Osama Bin Laden is dead.
Unless you have been living under a rock for the past two weeks, I expect you know this. Actually, make that under a rock in a remote cave.
Certainly nowhere in the United States.
As Jon Stewart said, I suppose I should be ambivalent about the killing of another human being...
But as Jon Stewart also said, uh, no.
Yes, I rejoice in the death of this man, the same way I would have rejoiced in the death of Adolf Hitler had I been alive in 1945. There are just some people who deserve to die.*
However, it was not, contrary to what the President said on that Sunday night, justice. Was it necessary? Possibly. Was it completely justifiable? Damn straight. That does not make it justice, except in perhaps the most abstract and universally karmic way. In the casually metaphorical way we speak of people getting what's coming to them.
Thomas Nachbar wrote an excellent article for Slate which dissects the difference between an act of justice and a military action. He does a better job of analyzing this issue than I ever could. It is an important article and I encourage you to read it. Even more than that, I would urge you to read what Terry Karney has to say on the subject: he points out what we have lost by not allowing justice to be done.
For me, I am most concerned about the role that torture may have played in the operation. Apparently, some of the information was obtained through the use of "harsh interrogation techniques." USA Today, in rosy-eyed view of the American public, stated "It's a safe bet that most people would accept torture if it were the only option for catching the most hunted villain in U.S. history. Indiscriminate use of torture is another matter entirely."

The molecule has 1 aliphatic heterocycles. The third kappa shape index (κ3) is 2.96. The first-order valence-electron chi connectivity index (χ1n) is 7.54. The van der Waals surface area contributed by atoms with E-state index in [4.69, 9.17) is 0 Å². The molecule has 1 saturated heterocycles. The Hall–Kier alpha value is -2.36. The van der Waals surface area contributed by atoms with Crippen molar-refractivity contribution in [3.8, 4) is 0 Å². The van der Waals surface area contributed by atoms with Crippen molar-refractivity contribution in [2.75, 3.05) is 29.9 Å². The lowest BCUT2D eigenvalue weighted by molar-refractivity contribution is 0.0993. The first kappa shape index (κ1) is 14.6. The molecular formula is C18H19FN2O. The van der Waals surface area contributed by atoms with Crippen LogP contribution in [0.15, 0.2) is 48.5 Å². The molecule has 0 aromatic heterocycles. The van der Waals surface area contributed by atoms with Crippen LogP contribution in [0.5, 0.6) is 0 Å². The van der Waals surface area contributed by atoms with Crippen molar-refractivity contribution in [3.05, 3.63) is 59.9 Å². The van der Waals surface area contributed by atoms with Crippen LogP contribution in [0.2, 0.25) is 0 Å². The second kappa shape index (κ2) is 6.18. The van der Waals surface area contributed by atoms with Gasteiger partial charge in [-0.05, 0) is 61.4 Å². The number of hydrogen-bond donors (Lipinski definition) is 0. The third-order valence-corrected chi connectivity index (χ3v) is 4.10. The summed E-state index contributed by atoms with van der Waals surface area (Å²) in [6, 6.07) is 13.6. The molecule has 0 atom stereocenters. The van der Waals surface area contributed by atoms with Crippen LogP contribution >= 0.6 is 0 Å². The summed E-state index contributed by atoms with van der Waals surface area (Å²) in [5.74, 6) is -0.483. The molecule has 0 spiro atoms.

They're absolutely wrong. If they thought it would give them a small amount of security, the American public would be more than willing to torture just about anyone. Because who's to say that the next terrorist we stop through use of torture is not a Bin Laden in the making? Or worse?
But how many terrorists will we be making through torture? And what damage are we doing to our own psyche, both as a nation and as individuals? Do we have a right to ask people to become what they must to be able to torture another human being?
And there is a glaring question that needs to be answered. Was there a way to get this information through other means? According to USA Today, one of the ways that the CIA was able to confirm the importance of a Bin Laden courier was because other high ranking Al Qaeda figures lied about him after being waterboarded. The question is, if they had enough information to know that the people were lying, why did they need to torture? For confirmation? Am I the only person that is bothered by that? Anyone?
There are roads you don't walk down because they may prove so enticing that it will be impossible to come back. Way leads on to way, as Robert Frost noted, and it is possible to lose your identity -- personal or national -- so much that you can never reclaim who you were. Yes, Virginia, there really are slippery slopes. Torture is one of them.
I once said that there are fates worse than death, that I would rather risk dying as a free and ethical woman than support torture to make myself more secure. That the rule of law and due process and the moral requirements for how human beings treat each other matter more to me than whatever I might gain in exchange for throwing them away.
Nothing that happened to Osama Bin Laden changes one damn bit of that. And any regret or sadness I may feel over the death of one of the most justly reviled men in history would be that it will be a continuing justification for those who will continue to do evil in my -- and my country's --name.
*Given my unalloyed opposition to capital punishment, for me this is a very small group indeed.